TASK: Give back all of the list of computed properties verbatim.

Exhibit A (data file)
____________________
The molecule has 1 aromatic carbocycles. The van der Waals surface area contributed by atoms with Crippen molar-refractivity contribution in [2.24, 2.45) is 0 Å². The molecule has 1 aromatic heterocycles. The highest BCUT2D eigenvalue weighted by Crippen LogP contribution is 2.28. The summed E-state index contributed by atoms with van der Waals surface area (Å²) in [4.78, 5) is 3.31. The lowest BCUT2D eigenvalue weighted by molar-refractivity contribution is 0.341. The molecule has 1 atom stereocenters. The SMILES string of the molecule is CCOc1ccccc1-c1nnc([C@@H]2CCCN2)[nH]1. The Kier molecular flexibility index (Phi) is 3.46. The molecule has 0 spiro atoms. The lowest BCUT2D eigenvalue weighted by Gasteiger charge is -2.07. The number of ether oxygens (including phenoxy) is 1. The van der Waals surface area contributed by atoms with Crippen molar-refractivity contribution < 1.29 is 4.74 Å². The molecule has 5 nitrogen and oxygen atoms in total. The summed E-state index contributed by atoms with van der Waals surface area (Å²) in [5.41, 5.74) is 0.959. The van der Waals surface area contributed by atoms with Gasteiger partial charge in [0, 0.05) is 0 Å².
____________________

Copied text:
The molecule has 1 aromatic carbocycles. The van der Waals surface area contributed by atoms with Crippen molar-refractivity contribution in [2.24, 2.45) is 0 Å². The molecule has 1 aromatic heterocycles. The highest BCUT2D eigenvalue weighted by Crippen LogP contribution is 2.28. The summed E-state index contributed by atoms with van der Waals surface area (Å²) in [4.78, 5) is 3.31. The lowest BCUT2D eigenvalue weighted by molar-refractivity contribution is 0.341. The molecule has 1 atom stereocenters. The SMILES string of the molecule is CCOc1ccccc1-c1nnc([C@@H]2CCCN2)[nH]1. The Kier molecular flexibility index (Phi) is 3.46. The molecule has 0 spiro atoms. The lowest BCUT2D eigenvalue weighted by Gasteiger charge is -2.07. The number of ether oxygens (including phenoxy) is 1. The van der Waals surface area contributed by atoms with Crippen molar-refractivity contribution < 1.29 is 4.74 Å². The molecule has 5 nitrogen and oxygen atoms in total. The summed E-state index contributed by atoms with van der Waals surface area (Å²) in [5.41, 5.74) is 0.959. The van der Waals surface area contributed by atoms with Gasteiger partial charge in [0, 0.05) is 0 Å².